Unix turns 40: The past, present and future of the OS
Forty years ago this summer, a programmer sat down and knocked out in one month what would become one of the most important pieces of software ever created.
In August 1969, Ken Thompson, a programmer at AT&T Bell Laboratories, saw the monthlong absence of his wife and young son as an opportunity to put his ideas for a new operating system into practice. He wrote the first version of Unix in assembly language for a wimpy Digital Equipment Corp. PDP-7 minicomputer, spending one week each on the operating system, a shell, an editor and an assembler.
Thompson and a colleague, Dennis Ritchie , had been feeling adrift since Bell Labs had withdrawn earlier in the year from a troubled project to develop a time-sharing system called Multics, short for Multiplexed Information and Computing Service. They had no desire to stick with any of the batch operating systems that predominated at the time, nor did they want to reinvent Multics, which they saw as grotesque and unwieldy.
After batting around some ideas for a new system, Thompson wrote the first version of Unix, which the pair would continue to develop over the next several years with the help of colleagues Doug McIlroy, Joe Ossanna and Rudd Canaday. Some of the principles of Multics were carried over into their new operating system, but the beauty of Unix then (if not now) lay in its “less is more” philosophy.
“A powerful operating system for interactive use need not be expensive either in equipment or in human effort,” Ritchie and Thompson would write five years later in the Communications of the ACM (CACM), the journal of the Association for Computing Machinery. “[We hope that] users of Unix will find that the most important characteristics of the system are its simplicity, elegance, and ease of use.”
Apparently, they did. Unix would go on to become a cornerstone of IT, widely deployed to run servers and workstations in universities, government facilities and corporations. And its influence spread even further than its actual deployments, as the ACM noted in 1983 when it gave Thompson and Ritchie its top prize, the A.M. Turing Award for contributions to IT: “The model of the Unix system has led a generation of software designers to new ways of thinking about programming.”
Of course, Unix’s success didn’t happen all at once. In 1971, it was ported to the PDP-11 minicomputer, a more powerful platform than the PDP-7. Text-formatting and text-editing programs were added, and it was rolled out to a few typists in the Bell Labs patent department, its first users outside the development team.
In 1972, Ritchie wrote the high-level C programming language (based on Thompson’s earlier B language); subsequently, Thompson rewrote Unix in C, greatly increasing the operating system’s portability across computing environments. Along the way, it picked up the name Unics (Uniplexed Information and Computing Service), a play on Multics; the spelling soon morphed into Unix.
It was time to spread the word. Ritchie and Thompson’s July 1974 CACM article, “The UNIX Time-Sharing System,” took the IT world by storm. Until then, Unix had been confined to a handful of users at Bell Labs. But now, with the Association for Computing Machinery behind it — an editor called it “elegant” — Unix was at a tipping point.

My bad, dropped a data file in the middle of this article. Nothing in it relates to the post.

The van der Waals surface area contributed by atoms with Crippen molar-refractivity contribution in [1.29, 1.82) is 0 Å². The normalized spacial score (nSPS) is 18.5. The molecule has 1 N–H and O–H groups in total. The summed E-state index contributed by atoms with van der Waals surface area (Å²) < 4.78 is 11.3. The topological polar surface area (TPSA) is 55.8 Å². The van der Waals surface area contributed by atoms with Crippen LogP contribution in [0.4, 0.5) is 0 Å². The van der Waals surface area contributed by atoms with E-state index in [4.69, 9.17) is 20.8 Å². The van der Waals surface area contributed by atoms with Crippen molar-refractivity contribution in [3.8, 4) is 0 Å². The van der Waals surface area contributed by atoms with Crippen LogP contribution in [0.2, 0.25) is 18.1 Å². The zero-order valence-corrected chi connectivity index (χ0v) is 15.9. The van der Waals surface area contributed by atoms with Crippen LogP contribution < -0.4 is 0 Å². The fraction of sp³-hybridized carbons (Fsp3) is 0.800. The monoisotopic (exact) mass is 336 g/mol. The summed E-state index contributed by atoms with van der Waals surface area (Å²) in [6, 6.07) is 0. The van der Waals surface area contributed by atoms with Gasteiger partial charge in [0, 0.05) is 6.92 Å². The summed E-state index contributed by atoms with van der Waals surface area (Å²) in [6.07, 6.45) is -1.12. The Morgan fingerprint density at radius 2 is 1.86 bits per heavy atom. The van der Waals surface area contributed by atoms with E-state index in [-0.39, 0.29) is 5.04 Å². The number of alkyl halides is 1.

“The CACM article had a dramatic impact,” IT historian Peter Salus wrote in his book The Daemon, the Gnu and the Penguin (Reed Media Services, 2008). “Soon, Ken was awash in requests for Unix.”
Thompson and Ritchie were consummate “hackers,” when that word referred to someone who combined creativity, brute-force intelligence and midnight oil to solve software problems that others barely knew existed.
Their approach, and the code they wrote, greatly appealed to programmers at universities, and later at start-up companies without the megabudgets of an IBM, a Hewlett-Packard or a Microsoft. Unix was all that other hackers, such as Bill Joy at the University of California, Berkeley, Rick Rashid at Carnegie Mellon University and David Korn later at Bell Labs, could wish for.
“Nearly from the start, the system was able to, and did, maintain itself,” wrote Thompson and Ritchie in the CACM article. “Since all source programs were always available and easily modified online, we were willing to revise and rewrite the system and its software when new ideas were invented, discovered, or suggested by others.”
Korn, an AT&T Fellow today, worked as a programmer at Bell Labs in the 1970s. “One of the hallmarks of Unix was that tools could be written, and better tools could replace them,” he recalls. “It wasn’t some monolith where you had to buy into everything; you could actually develop better versions.” He developed the influential Korn shell, essentially a programming language to direct Unix operations that’s now available as open-source software.
Author and technology historian Salus recalls his work with the programming language APL on an IBM System/360 mainframe as a professor at the University of Toronto in the 1970s. It was not going well. But on the day after Christmas in 1978, a friend at Columbia University gave him a demonstration of Unix running on a minicomputer. “I said, ‘Oh my God,’ and I was an absolute convert,” says Salus.
He says the key advantage of Unix for him was its “pipe” feature, introduced in 1973, which made it easy to pass the output of one program to another. The pipeline concept, invented by Bell Labs’ McIlroy, was subsequently copied by many operating systems, including all the Unix variants, Linux, DOS and Windows.
Another advantage of Unix—the second “wow,” as Salus puts it—was that it didn’t have to be run on a million-dollar mainframe. It was written for the tiny and primitive DEC PDP-7 minicomputer because that’s all Thompson and Ritchie could get their hands on in 1969. “The PDP-7 was almost incapable of anything,” Salus recalls. “I was hooked.” Unix Offspring